I’ll have to admit, I have been having a hard time putting my experience in Taylor, Wisconsin in words. When I mentioned to my mother that I wanted to visit her mother’s (my grandma Ellen’s) birthplace, it brought tears to her eyes. Growing up, I remember that my grandma would return home almost every summer for the Waller family reunion. Ellen was born the oldest of 11 in a small town in Wisconsin. Taylor is a bit depressed, and definitely small (I think the town sign said 476 people). In my mother’s enthusiasm and support for my trip, she asked my dad if he was done using the phone and got on the email (yeah, that’s not incorrect grammar, just what she calls it) and messaged a few cousins (most she’s never met) to see if they wanted to host or meet me. One respondent was her cousin Nancy. She would be out at her dad’s farm, and said I was welcome to come out.
Now, I’m not a huge fan of imposing or staying with strangers. I realized on this trip, it’s been awhile since I’ve stayed with someone who wasn’t family or a close friend. But, I thought what the heck, it’s not like there were hotels in Taylor. Driving out in the country, I weaved in and out of cell service, and getting to Taylor, found that the main street was closed for construction – guess no cute nostalgic pictures that way! I found the farm, and turned up the grass driveway, praying to God that this was the right place.
I saw Nancy come out of the garden and knew instantly she was part of my grandma’s family, she reminded me of my grandma’s sister Mamie. She was very welcoming, as was her husband Al – and their sweet dog Parker – whom Jasper was very happy to follow around like a pack dog.
The house was built in 1931, and the beautiful red barn within the last few years. The farm land has since been turned into preserve lands – hosting many animals, and butterflies (sadly, they were not there!). I can only imagine how beautiful it turns. What a wonderful space to give back to nature, amongst the more manicured/managed farmlands surrounding?!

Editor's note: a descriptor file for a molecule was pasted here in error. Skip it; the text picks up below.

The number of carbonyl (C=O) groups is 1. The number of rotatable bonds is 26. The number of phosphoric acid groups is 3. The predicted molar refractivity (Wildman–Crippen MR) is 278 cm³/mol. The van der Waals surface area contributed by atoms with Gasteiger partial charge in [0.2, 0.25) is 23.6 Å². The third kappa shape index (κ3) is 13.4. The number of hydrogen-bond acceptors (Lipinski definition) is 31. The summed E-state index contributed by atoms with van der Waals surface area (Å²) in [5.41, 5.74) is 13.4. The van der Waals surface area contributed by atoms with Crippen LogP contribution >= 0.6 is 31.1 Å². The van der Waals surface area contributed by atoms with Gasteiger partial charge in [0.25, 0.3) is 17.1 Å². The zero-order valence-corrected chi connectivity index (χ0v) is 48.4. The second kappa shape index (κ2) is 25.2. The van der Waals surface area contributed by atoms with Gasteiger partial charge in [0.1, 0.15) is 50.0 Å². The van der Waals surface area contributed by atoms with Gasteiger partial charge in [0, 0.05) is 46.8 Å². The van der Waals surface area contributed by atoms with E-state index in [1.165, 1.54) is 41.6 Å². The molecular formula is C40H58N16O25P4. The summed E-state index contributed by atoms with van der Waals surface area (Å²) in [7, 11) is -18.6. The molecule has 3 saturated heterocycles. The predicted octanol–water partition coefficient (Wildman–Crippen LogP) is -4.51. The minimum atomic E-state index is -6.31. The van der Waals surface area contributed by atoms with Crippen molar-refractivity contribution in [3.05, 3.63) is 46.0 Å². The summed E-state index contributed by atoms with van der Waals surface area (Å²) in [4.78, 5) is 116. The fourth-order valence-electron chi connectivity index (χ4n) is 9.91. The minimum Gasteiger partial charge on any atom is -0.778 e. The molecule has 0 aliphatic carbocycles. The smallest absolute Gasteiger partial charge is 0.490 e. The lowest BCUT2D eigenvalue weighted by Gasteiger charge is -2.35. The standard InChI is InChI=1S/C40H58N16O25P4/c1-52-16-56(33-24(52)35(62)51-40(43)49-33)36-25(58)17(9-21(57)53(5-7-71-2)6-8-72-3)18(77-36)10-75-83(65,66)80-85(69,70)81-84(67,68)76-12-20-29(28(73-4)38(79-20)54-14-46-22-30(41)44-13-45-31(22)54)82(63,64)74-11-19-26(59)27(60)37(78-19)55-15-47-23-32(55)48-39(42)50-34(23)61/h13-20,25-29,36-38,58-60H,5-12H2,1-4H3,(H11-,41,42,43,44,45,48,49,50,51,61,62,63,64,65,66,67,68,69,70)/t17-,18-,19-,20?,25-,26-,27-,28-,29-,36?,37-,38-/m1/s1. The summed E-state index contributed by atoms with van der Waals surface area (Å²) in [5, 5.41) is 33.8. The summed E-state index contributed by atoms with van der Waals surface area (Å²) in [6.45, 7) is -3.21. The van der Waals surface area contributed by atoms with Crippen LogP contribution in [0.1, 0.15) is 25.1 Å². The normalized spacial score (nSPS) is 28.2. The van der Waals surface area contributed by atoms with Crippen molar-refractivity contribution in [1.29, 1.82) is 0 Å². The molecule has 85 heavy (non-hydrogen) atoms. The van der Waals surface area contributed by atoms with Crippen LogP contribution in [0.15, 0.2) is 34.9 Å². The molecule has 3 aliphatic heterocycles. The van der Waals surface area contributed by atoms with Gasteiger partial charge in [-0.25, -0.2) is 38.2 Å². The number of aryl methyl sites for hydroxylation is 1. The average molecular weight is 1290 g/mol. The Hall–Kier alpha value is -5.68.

Inside, the decorations are those of a collection to be envied. Eclectic and yet all fitting together, Tiki bar included. Both Nancy and Al are very creative people, and I enjoyed both what they had done to the farm and their stories of creations past. Before I leave off praising them, I must say how well I ate the whole time I was there. From the first meal (mu-shu pork) to the last (gourmet hot-dogs), I had to restrain myself from inhaling all the food – even the rhubarb tea ;-). I will just say, I was spoiled.
On Wednesday, Nancy took me to the Taylor Museum of History – and I got a private tour of the old grade school turned museum. And I loved every minute of it. What a great way to preserve and display small town history! The museum is laid out thematically, and has preserved all the classes and yearbooks of those who have gone before. It was a special experience to see and hear the stories of how my great grandparents (remember, of 11 kids) took in and fostered kids from far out farms so they could attend school. That welcoming and open spirit was passed down through the generations, and I saw evidence of that in my grandma Ellen, my mom, and in Nancy as well (who has put on parties for local kids to keep them engaged, and single-handedly runs the museum).
My last night at the farm, we watched a movie in the barn (Pray for the Wildcats) and I will never see Andy Griffith the same again – haha. I know that Jasper wanted to stay longer, and so did I, but the road was calling. I will never forget that spot – it was truly magic and I’m grateful for the experience. I’m learning quickly that one stop to the next is not comparable, but this one will always stand out as extra special.